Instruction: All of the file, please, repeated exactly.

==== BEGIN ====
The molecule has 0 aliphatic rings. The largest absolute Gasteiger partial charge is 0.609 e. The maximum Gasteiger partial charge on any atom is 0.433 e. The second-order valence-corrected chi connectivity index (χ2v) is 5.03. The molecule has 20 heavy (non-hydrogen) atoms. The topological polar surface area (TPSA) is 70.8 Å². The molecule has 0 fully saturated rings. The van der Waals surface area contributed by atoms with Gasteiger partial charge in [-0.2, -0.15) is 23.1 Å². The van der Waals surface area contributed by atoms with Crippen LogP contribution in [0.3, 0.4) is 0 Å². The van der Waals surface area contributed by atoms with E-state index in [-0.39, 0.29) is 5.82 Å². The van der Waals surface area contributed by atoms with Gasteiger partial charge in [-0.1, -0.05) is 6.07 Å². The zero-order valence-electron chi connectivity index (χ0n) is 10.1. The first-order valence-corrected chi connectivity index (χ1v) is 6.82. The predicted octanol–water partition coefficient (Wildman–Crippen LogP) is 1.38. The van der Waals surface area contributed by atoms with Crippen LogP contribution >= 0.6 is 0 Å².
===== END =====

The molecule has 0 aliphatic rings. The largest absolute Gasteiger partial charge is 0.609 e. The maximum Gasteiger partial charge on any atom is 0.433 e. The second-order valence-corrected chi connectivity index (χ2v) is 5.03. The molecule has 20 heavy (non-hydrogen) atoms. The topological polar surface area (TPSA) is 70.8 Å². The molecule has 0 fully saturated rings. The van der Waals surface area contributed by atoms with Gasteiger partial charge in [-0.2, -0.15) is 23.1 Å². The van der Waals surface area contributed by atoms with Crippen LogP contribution in [0.3, 0.4) is 0 Å². The van der Waals surface area contributed by atoms with E-state index in [-0.39, 0.29) is 5.82 Å². The van der Waals surface area contributed by atoms with Gasteiger partial charge in [-0.1, -0.05) is 6.07 Å². The zero-order valence-electron chi connectivity index (χ0n) is 10.1. The first-order valence-corrected chi connectivity index (χ1v) is 6.82. The predicted octanol–water partition coefficient (Wildman–Crippen LogP) is 1.38. The van der Waals surface area contributed by atoms with Crippen LogP contribution >= 0.6 is 0 Å².